Caroline Flint: In 2000, the Department produced an information pack for both primary care groups and primary care clinicians to provide a basic source of reference on complementary medicine, including homeopathy, and to support individual clinical judgement. The Department has also commissioned His Royal Highness The Prince of Wales' Foundation for Integrated Health to produce an information guide for patients on complementary and alternative medicines and therapies, which includes homoeopathy. This is now available to the NHS and is called Complementary HealthcareA Guide for Patients.
Helen Jones: To ask the Secretary of State for Health (1) what assessment was made of the previous work carried out in the health sector by Human Assets Ltd prior to the allocation of the contract to select primary care trust members and chairs; 
(2) how many of the people appointed as (a) chairs and (b) members of primary care trust boards live in the 20 per cent. most deprived wards; and what proportion of members so far appointed this represents; 
(4) how many applications were received for places on the board of Warrington primary care trust from each constituency in Warrington; and what percentage of applicants have been appointed in each case;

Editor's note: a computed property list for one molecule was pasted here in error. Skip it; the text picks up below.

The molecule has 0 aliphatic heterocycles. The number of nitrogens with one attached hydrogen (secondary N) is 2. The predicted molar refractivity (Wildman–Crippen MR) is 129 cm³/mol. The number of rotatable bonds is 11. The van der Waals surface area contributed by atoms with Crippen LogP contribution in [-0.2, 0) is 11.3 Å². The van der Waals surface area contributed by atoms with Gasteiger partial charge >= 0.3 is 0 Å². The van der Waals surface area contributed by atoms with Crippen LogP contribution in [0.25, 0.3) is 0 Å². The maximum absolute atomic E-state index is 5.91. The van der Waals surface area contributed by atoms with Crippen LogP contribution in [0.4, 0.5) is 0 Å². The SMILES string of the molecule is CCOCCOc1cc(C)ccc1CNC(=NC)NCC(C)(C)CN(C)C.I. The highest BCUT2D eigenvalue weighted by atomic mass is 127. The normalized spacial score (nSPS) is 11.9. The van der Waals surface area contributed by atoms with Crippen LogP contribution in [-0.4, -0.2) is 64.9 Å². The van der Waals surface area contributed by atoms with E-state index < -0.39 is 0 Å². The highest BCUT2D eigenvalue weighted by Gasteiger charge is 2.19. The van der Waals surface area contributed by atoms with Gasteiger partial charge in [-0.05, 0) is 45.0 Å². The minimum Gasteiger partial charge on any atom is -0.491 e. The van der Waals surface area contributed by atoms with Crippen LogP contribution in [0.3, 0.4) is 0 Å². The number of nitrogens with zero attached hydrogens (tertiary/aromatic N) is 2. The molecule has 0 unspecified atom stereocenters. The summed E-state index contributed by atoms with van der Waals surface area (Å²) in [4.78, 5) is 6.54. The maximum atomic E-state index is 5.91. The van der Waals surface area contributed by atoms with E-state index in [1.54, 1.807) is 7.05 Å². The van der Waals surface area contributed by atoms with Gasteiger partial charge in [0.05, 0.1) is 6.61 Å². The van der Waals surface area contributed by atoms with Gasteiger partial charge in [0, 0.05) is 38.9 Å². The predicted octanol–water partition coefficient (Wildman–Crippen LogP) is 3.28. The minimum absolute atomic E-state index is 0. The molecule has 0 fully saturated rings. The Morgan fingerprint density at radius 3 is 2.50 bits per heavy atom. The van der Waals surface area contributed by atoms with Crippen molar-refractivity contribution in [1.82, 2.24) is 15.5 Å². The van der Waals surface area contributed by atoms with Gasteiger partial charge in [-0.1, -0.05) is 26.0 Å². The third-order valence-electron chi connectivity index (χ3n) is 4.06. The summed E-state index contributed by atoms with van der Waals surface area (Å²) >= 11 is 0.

(5) how many applications for appointment to the board of Warrington primary care trust were received from people resident in (a) Orford, (b) Poplars and
Hulme, (c) Bewsey, (d) Poulton North and Fairfield and (e) Howley wards; and what steps were taken to encourage applicants from these areas. 
Ms Rosie Winterton: The appointment of chairs and non-executive members of primary care trusts is the responsibility of the Appointments Commission. I have asked the commissions chair, Sir William Wells, to respond to the hon. Ladys questions and for a copy of his letter to be placed in the Library.
Mr. Hancock: To ask the Secretary of State for Health what steps she plans to take to ensure that the conclusions of the Review of Health Provision in Surrey by Mackinsey are discussed with (a) local authorities and (b) stakeholders in Hampshire where the results will have implications for them; and if she will make a statement. 
Andy Burnham: The reconfiguration of local health services is a matter for the local national health service. It is for local NHS organisations, in conjunction with local stakeholders, to plan and develop services to meet both national and local priorities.